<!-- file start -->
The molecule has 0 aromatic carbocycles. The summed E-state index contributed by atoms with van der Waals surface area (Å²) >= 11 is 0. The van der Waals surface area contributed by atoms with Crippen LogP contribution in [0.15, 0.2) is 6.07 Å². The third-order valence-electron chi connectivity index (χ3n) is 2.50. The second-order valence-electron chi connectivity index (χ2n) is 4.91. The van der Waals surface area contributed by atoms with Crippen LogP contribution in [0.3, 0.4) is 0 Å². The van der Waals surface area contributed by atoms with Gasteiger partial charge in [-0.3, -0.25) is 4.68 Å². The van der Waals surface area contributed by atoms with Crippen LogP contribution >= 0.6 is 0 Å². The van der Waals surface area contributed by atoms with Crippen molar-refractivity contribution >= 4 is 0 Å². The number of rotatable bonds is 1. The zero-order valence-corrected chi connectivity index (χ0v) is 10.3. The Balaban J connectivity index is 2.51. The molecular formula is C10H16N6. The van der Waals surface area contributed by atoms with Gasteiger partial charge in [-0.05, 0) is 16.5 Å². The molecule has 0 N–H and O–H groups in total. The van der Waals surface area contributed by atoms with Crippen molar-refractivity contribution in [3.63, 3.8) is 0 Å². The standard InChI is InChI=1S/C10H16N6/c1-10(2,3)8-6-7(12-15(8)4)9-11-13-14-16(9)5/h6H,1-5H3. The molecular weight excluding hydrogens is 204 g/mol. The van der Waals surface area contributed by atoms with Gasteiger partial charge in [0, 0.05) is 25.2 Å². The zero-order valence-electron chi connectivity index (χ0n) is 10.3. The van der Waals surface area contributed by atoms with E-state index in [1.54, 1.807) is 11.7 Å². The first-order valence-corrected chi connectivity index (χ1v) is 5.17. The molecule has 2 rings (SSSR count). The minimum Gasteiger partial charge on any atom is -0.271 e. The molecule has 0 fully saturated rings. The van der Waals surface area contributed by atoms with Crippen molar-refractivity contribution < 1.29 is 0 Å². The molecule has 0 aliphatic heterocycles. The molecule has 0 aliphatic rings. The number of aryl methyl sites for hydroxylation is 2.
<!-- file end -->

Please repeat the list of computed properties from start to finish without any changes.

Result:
The molecule has 0 aromatic carbocycles. The summed E-state index contributed by atoms with van der Waals surface area (Å²) >= 11 is 0. The van der Waals surface area contributed by atoms with Crippen LogP contribution in [0.15, 0.2) is 6.07 Å². The third-order valence-electron chi connectivity index (χ3n) is 2.50. The second-order valence-electron chi connectivity index (χ2n) is 4.91. The van der Waals surface area contributed by atoms with Crippen LogP contribution in [0.3, 0.4) is 0 Å². The van der Waals surface area contributed by atoms with Gasteiger partial charge in [-0.3, -0.25) is 4.68 Å². The van der Waals surface area contributed by atoms with Crippen LogP contribution >= 0.6 is 0 Å². The van der Waals surface area contributed by atoms with Crippen molar-refractivity contribution >= 4 is 0 Å². The number of rotatable bonds is 1. The zero-order valence-corrected chi connectivity index (χ0v) is 10.3. The Balaban J connectivity index is 2.51. The molecular formula is C10H16N6. The van der Waals surface area contributed by atoms with Gasteiger partial charge in [-0.05, 0) is 16.5 Å². The molecule has 0 N–H and O–H groups in total. The van der Waals surface area contributed by atoms with Crippen molar-refractivity contribution in [3.63, 3.8) is 0 Å². The standard InChI is InChI=1S/C10H16N6/c1-10(2,3)8-6-7(12-15(8)4)9-11-13-14-16(9)5/h6H,1-5H3. The molecular weight excluding hydrogens is 204 g/mol. The van der Waals surface area contributed by atoms with Gasteiger partial charge in [0, 0.05) is 25.2 Å². The zero-order valence-electron chi connectivity index (χ0n) is 10.3. The van der Waals surface area contributed by atoms with E-state index in [1.54, 1.807) is 11.7 Å². The first-order valence-corrected chi connectivity index (χ1v) is 5.17. The molecule has 2 rings (SSSR count). The minimum Gasteiger partial charge on any atom is -0.271 e. The molecule has 0 fully saturated rings. The van der Waals surface area contributed by atoms with Crippen molar-refractivity contribution < 1.29 is 0 Å². The molecule has 0 aliphatic heterocycles. The molecule has 0 aliphatic rings. The number of aryl methyl sites for hydroxylation is 2.